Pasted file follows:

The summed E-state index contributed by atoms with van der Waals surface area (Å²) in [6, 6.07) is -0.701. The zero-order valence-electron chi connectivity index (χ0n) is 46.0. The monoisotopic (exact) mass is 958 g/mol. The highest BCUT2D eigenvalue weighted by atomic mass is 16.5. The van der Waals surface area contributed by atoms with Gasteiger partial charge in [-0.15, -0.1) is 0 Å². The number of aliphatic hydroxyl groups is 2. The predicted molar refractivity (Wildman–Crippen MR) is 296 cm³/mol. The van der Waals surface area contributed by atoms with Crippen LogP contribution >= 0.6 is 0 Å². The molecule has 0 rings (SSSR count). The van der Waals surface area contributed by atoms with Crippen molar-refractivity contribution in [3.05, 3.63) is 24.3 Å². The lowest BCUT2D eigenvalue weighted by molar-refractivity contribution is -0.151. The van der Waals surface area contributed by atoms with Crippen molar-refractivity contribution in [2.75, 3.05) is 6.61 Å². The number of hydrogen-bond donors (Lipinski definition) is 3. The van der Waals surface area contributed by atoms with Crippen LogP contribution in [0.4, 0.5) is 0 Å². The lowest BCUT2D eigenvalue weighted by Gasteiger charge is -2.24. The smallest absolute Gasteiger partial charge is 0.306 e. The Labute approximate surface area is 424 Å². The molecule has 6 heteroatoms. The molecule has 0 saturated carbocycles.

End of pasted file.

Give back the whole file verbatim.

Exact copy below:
The summed E-state index contributed by atoms with van der Waals surface area (Å²) in [6, 6.07) is -0.701. The zero-order valence-electron chi connectivity index (χ0n) is 46.0. The monoisotopic (exact) mass is 958 g/mol. The highest BCUT2D eigenvalue weighted by atomic mass is 16.5. The van der Waals surface area contributed by atoms with Gasteiger partial charge in [-0.15, -0.1) is 0 Å². The number of aliphatic hydroxyl groups is 2. The predicted molar refractivity (Wildman–Crippen MR) is 296 cm³/mol. The van der Waals surface area contributed by atoms with Crippen LogP contribution >= 0.6 is 0 Å². The molecule has 0 rings (SSSR count). The van der Waals surface area contributed by atoms with Crippen molar-refractivity contribution in [3.05, 3.63) is 24.3 Å². The lowest BCUT2D eigenvalue weighted by molar-refractivity contribution is -0.151. The van der Waals surface area contributed by atoms with Crippen molar-refractivity contribution in [2.75, 3.05) is 6.61 Å². The number of hydrogen-bond donors (Lipinski definition) is 3. The van der Waals surface area contributed by atoms with Crippen LogP contribution in [0.4, 0.5) is 0 Å². The lowest BCUT2D eigenvalue weighted by Gasteiger charge is -2.24. The smallest absolute Gasteiger partial charge is 0.306 e. The Labute approximate surface area is 424 Å². The molecule has 6 heteroatoms. The molecule has 0 saturated carbocycles.